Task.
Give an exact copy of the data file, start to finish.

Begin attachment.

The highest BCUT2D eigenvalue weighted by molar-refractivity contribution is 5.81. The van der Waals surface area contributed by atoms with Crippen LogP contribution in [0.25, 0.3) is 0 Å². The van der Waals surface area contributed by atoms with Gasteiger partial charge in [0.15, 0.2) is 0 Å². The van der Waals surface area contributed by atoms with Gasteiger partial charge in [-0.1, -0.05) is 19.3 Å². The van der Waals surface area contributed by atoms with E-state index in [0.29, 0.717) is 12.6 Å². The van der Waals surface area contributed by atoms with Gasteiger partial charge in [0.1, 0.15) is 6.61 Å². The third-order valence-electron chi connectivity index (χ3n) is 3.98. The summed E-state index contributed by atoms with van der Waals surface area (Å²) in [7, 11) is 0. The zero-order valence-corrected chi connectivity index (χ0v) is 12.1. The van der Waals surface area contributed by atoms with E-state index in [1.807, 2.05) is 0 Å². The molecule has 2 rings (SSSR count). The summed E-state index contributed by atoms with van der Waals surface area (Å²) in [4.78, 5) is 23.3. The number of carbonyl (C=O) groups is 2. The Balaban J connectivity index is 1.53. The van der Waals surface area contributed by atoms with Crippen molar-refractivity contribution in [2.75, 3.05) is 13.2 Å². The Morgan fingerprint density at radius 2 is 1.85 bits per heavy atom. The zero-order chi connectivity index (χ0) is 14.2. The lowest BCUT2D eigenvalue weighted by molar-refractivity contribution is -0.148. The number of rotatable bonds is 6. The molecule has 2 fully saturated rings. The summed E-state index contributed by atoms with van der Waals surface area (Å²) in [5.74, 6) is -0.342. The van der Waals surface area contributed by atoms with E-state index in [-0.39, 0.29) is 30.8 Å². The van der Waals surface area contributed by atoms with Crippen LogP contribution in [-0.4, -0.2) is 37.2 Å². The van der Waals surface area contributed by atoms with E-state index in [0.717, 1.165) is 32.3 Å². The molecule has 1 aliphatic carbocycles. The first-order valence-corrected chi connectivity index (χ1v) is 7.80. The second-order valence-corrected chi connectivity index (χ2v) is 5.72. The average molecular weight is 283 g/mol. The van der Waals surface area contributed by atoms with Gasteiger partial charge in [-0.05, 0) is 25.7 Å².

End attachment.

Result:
The highest BCUT2D eigenvalue weighted by molar-refractivity contribution is 5.81. The van der Waals surface area contributed by atoms with Crippen LogP contribution in [0.25, 0.3) is 0 Å². The van der Waals surface area contributed by atoms with Gasteiger partial charge in [0.15, 0.2) is 0 Å². The van der Waals surface area contributed by atoms with Gasteiger partial charge in [-0.1, -0.05) is 19.3 Å². The van der Waals surface area contributed by atoms with E-state index in [0.29, 0.717) is 12.6 Å². The van der Waals surface area contributed by atoms with Gasteiger partial charge in [0.1, 0.15) is 6.61 Å². The third-order valence-electron chi connectivity index (χ3n) is 3.98. The summed E-state index contributed by atoms with van der Waals surface area (Å²) in [7, 11) is 0. The zero-order valence-corrected chi connectivity index (χ0v) is 12.1. The van der Waals surface area contributed by atoms with E-state index in [1.807, 2.05) is 0 Å². The molecule has 2 rings (SSSR count). The summed E-state index contributed by atoms with van der Waals surface area (Å²) in [4.78, 5) is 23.3. The number of carbonyl (C=O) groups is 2. The Balaban J connectivity index is 1.53. The van der Waals surface area contributed by atoms with Crippen molar-refractivity contribution in [2.75, 3.05) is 13.2 Å². The Morgan fingerprint density at radius 2 is 1.85 bits per heavy atom. The zero-order chi connectivity index (χ0) is 14.2. The lowest BCUT2D eigenvalue weighted by molar-refractivity contribution is -0.148. The number of rotatable bonds is 6. The molecule has 2 fully saturated rings. The summed E-state index contributed by atoms with van der Waals surface area (Å²) in [5.74, 6) is -0.342. The van der Waals surface area contributed by atoms with E-state index in [-0.39, 0.29) is 30.8 Å². The van der Waals surface area contributed by atoms with Crippen LogP contribution in [-0.4, -0.2) is 37.2 Å². The van der Waals surface area contributed by atoms with E-state index in [0.717, 1.165) is 32.3 Å². The molecule has 1 aliphatic carbocycles. The first-order valence-corrected chi connectivity index (χ1v) is 7.80. The second-order valence-corrected chi connectivity index (χ2v) is 5.72. The average molecular weight is 283 g/mol. The van der Waals surface area contributed by atoms with Gasteiger partial charge in [-0.05, 0) is 25.7 Å².